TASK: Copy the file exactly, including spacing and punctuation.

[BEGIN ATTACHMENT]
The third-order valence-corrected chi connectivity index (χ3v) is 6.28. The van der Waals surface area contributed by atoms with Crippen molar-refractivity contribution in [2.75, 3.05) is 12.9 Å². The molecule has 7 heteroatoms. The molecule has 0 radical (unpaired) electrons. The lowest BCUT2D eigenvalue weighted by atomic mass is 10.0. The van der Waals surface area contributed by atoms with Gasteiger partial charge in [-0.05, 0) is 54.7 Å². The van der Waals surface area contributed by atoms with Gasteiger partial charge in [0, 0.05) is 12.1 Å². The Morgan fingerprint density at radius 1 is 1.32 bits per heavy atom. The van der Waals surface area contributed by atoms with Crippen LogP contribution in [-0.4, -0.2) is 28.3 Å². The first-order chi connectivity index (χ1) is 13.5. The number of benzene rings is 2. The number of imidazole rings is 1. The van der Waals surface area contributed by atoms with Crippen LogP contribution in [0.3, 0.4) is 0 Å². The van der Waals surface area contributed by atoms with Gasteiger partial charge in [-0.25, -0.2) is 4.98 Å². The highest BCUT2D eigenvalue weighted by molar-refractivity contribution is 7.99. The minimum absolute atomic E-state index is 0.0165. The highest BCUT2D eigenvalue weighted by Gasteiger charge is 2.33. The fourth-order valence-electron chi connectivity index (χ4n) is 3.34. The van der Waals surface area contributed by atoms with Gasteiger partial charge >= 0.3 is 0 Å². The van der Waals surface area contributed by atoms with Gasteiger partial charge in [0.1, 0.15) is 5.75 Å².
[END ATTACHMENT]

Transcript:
The third-order valence-corrected chi connectivity index (χ3v) is 6.28. The van der Waals surface area contributed by atoms with Crippen molar-refractivity contribution in [2.75, 3.05) is 12.9 Å². The molecule has 7 heteroatoms. The molecule has 0 radical (unpaired) electrons. The lowest BCUT2D eigenvalue weighted by atomic mass is 10.0. The van der Waals surface area contributed by atoms with Gasteiger partial charge in [-0.05, 0) is 54.7 Å². The van der Waals surface area contributed by atoms with Gasteiger partial charge in [0, 0.05) is 12.1 Å². The Morgan fingerprint density at radius 1 is 1.32 bits per heavy atom. The van der Waals surface area contributed by atoms with Crippen LogP contribution in [-0.4, -0.2) is 28.3 Å². The first-order chi connectivity index (χ1) is 13.5. The number of benzene rings is 2. The number of imidazole rings is 1. The van der Waals surface area contributed by atoms with Crippen LogP contribution in [0.3, 0.4) is 0 Å². The van der Waals surface area contributed by atoms with Gasteiger partial charge in [-0.25, -0.2) is 4.98 Å². The highest BCUT2D eigenvalue weighted by molar-refractivity contribution is 7.99. The minimum absolute atomic E-state index is 0.0165. The highest BCUT2D eigenvalue weighted by Gasteiger charge is 2.33. The fourth-order valence-electron chi connectivity index (χ4n) is 3.34. The van der Waals surface area contributed by atoms with Gasteiger partial charge >= 0.3 is 0 Å². The van der Waals surface area contributed by atoms with Gasteiger partial charge in [0.1, 0.15) is 5.75 Å².